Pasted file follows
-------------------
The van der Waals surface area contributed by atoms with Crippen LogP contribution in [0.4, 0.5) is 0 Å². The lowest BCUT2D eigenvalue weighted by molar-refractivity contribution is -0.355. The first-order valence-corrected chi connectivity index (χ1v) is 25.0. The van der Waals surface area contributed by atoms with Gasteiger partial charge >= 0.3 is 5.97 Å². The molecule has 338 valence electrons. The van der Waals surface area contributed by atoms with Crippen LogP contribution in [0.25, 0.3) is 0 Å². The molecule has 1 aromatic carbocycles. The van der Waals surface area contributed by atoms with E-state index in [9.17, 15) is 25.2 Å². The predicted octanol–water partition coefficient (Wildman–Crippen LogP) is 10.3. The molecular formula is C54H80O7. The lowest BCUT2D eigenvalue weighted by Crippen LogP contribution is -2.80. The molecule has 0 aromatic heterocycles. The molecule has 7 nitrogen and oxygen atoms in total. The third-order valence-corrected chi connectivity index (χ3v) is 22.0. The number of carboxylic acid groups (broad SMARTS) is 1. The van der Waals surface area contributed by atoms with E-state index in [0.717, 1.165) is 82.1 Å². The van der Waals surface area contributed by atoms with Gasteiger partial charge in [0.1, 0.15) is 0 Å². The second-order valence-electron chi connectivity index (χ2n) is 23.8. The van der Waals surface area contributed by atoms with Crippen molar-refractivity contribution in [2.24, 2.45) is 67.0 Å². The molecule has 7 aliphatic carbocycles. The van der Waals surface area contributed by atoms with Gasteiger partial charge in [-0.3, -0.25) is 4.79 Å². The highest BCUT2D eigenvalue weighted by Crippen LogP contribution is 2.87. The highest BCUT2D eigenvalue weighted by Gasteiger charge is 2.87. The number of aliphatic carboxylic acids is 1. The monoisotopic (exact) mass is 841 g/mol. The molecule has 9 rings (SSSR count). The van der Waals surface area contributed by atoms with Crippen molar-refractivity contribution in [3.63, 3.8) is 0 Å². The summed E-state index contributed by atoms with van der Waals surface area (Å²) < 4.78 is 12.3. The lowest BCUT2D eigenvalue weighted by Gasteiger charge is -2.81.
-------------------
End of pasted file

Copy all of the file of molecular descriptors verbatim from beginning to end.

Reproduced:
The van der Waals surface area contributed by atoms with Crippen LogP contribution in [0.4, 0.5) is 0 Å². The lowest BCUT2D eigenvalue weighted by molar-refractivity contribution is -0.355. The first-order valence-corrected chi connectivity index (χ1v) is 25.0. The van der Waals surface area contributed by atoms with Gasteiger partial charge >= 0.3 is 5.97 Å². The molecule has 338 valence electrons. The van der Waals surface area contributed by atoms with Crippen LogP contribution in [0.25, 0.3) is 0 Å². The molecule has 1 aromatic carbocycles. The van der Waals surface area contributed by atoms with E-state index in [9.17, 15) is 25.2 Å². The predicted octanol–water partition coefficient (Wildman–Crippen LogP) is 10.3. The molecular formula is C54H80O7. The lowest BCUT2D eigenvalue weighted by Crippen LogP contribution is -2.80. The molecule has 0 aromatic heterocycles. The molecule has 7 nitrogen and oxygen atoms in total. The third-order valence-corrected chi connectivity index (χ3v) is 22.0. The number of carboxylic acid groups (broad SMARTS) is 1. The van der Waals surface area contributed by atoms with E-state index in [0.717, 1.165) is 82.1 Å². The van der Waals surface area contributed by atoms with Gasteiger partial charge in [0.1, 0.15) is 0 Å². The second-order valence-electron chi connectivity index (χ2n) is 23.8. The van der Waals surface area contributed by atoms with Crippen molar-refractivity contribution in [2.24, 2.45) is 67.0 Å². The molecule has 7 aliphatic carbocycles. The van der Waals surface area contributed by atoms with Gasteiger partial charge in [-0.3, -0.25) is 4.79 Å². The highest BCUT2D eigenvalue weighted by Crippen LogP contribution is 2.87. The highest BCUT2D eigenvalue weighted by Gasteiger charge is 2.87. The number of aliphatic carboxylic acids is 1. The monoisotopic (exact) mass is 841 g/mol. The molecule has 9 rings (SSSR count). The van der Waals surface area contributed by atoms with Crippen molar-refractivity contribution in [3.63, 3.8) is 0 Å². The summed E-state index contributed by atoms with van der Waals surface area (Å²) < 4.78 is 12.3. The lowest BCUT2D eigenvalue weighted by Gasteiger charge is -2.81.